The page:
MEDICAL HYPOTHESES AND RESEARCH
VOL. 1, No. 1, January 2005


D. Wang, et al. [2005] Med Hypotheses Res 2: 295-302.

Protective Effect of Pregnenolone Sulfate Against
Scopolamine-induced Memory Impairment in an
Experimental Animal Model


Dan Wang, Rong Yu* and Ying-Qing Lu

Department of Pharmacology, Shanghai Medical College, Fudan University, Shanghai
200032, China


Abstract. Aim: To investigate the effect of pregnenolone sulfate (PS) on
scopolamine-induced memory impairment in mice and also to probe the possible
mechanisms of its action. Methods: In all experiments, the pharmacological model of
amnesia in mice was induced by i.p. administration of scopolamine (1 mg/kg). The
number of errors and the latency in the step-down task and the latency in the
step-through task were measured 24 hours after the training. The activity of
acetylcholinesterase (AChE) and choline O-acetyltransferase (ChAT) was also measured in
the cortex and hippocampus 24 hours following drug administration. Results: In the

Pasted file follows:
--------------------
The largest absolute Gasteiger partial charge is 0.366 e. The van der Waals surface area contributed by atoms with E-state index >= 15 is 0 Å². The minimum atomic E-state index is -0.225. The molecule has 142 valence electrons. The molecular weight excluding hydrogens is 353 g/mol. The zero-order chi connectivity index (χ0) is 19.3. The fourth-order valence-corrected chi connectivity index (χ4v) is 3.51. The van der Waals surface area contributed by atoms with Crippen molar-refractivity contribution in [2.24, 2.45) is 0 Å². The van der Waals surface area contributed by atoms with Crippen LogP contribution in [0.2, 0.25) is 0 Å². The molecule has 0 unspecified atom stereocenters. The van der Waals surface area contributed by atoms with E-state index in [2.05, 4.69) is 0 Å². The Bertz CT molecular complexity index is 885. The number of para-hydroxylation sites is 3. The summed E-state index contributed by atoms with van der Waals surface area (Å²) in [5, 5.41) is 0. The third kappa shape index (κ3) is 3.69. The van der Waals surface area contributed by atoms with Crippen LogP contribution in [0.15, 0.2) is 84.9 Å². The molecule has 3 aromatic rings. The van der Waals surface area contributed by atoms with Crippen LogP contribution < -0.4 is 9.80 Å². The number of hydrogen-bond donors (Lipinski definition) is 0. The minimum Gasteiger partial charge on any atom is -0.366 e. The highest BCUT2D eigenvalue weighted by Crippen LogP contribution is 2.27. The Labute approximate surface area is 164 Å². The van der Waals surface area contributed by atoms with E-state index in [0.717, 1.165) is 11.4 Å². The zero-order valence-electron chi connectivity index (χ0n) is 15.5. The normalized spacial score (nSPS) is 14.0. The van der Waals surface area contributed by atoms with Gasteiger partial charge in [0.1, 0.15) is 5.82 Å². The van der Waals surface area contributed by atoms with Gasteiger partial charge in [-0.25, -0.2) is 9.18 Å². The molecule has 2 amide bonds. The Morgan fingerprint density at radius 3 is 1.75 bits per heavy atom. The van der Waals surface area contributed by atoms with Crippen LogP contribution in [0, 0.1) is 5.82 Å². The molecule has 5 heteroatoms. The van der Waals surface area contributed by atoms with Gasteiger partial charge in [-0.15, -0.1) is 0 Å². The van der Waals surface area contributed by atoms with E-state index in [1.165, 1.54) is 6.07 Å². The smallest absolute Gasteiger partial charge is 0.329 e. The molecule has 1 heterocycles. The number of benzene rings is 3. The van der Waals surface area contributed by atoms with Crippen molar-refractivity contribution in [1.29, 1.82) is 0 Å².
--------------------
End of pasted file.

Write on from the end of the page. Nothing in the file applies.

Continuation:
step-down task experiments, scopolamine increased the step-down number of errors (P <
0.05) and reduced the step-down latency (P < 0.01). Pretreatment with PS (1 mg/kg, s.c.)
reduced scopalamine-induced step-down errors (P < 0.05), and it also reversed a decrease
in the step-down latency (P < 0.05). In the step-through task experiments, while
scopolamine reduced the step-through latency (P < 0.01), pretreatment with PS (1 mg/kg,
s.c.) reversed the decrease (P < 0.01). In addition, scopolamine administration increased
the AChE activity and decreased the ChAT activity in the cortex and hippocampus, but
pretreatment with PS (1 mg/kg, s.c.) significantly diminished the effects of scopolamine on
the activity of AChE and ChAT in the brain. Conclusion: Administration of PS partially
protected against the memory impairment in mice induced by scopolamine. The
mechanisms of this protective effect likely relate to an inhibition of the AChE activity and
an increase of the ChAT activity in the cortex and hippocampus.

*Address all correspondence to: Dr. Rong Yu, Department of Pharmacology, Shanghai
Medical College, Fudan University, 138 Yi Xue Yuan Road, Shanghai 200032, China.
Phone: 86-21-5423-7228.  E-mail:
ryu@shmu.edu.cn


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